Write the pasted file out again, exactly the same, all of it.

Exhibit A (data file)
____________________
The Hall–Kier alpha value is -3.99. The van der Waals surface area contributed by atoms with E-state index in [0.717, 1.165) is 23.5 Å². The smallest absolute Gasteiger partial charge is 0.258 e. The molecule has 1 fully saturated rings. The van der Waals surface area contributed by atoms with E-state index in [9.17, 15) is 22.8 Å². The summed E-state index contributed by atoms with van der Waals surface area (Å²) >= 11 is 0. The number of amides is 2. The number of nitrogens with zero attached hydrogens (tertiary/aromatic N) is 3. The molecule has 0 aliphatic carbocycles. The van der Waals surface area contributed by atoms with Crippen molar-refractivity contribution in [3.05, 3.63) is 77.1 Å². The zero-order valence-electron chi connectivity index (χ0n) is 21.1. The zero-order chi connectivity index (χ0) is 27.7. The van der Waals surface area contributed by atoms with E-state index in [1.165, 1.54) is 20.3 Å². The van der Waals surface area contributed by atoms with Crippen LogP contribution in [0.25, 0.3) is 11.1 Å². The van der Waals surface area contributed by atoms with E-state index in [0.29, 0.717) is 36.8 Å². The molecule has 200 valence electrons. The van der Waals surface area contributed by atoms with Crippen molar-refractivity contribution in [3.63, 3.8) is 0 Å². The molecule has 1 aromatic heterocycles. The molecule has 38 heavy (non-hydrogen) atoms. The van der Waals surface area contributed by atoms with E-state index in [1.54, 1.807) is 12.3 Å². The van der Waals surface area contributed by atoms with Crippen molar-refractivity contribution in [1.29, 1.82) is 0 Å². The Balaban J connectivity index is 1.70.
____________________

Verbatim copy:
The Hall–Kier alpha value is -3.99. The van der Waals surface area contributed by atoms with E-state index in [0.717, 1.165) is 23.5 Å². The smallest absolute Gasteiger partial charge is 0.258 e. The molecule has 1 fully saturated rings. The van der Waals surface area contributed by atoms with E-state index in [9.17, 15) is 22.8 Å². The summed E-state index contributed by atoms with van der Waals surface area (Å²) >= 11 is 0. The number of amides is 2. The number of nitrogens with zero attached hydrogens (tertiary/aromatic N) is 3. The molecule has 0 aliphatic carbocycles. The van der Waals surface area contributed by atoms with Crippen molar-refractivity contribution in [3.05, 3.63) is 77.1 Å². The zero-order valence-electron chi connectivity index (χ0n) is 21.1. The zero-order chi connectivity index (χ0) is 27.7. The van der Waals surface area contributed by atoms with E-state index in [1.165, 1.54) is 20.3 Å². The van der Waals surface area contributed by atoms with Crippen LogP contribution in [0.25, 0.3) is 11.1 Å². The van der Waals surface area contributed by atoms with E-state index in [0.29, 0.717) is 36.8 Å². The molecule has 200 valence electrons. The van der Waals surface area contributed by atoms with Crippen molar-refractivity contribution in [3.63, 3.8) is 0 Å². The molecule has 1 aromatic heterocycles. The molecule has 38 heavy (non-hydrogen) atoms. The van der Waals surface area contributed by atoms with E-state index in [1.54, 1.807) is 12.3 Å². The van der Waals surface area contributed by atoms with Crippen molar-refractivity contribution in [1.29, 1.82) is 0 Å². The Balaban J connectivity index is 1.70.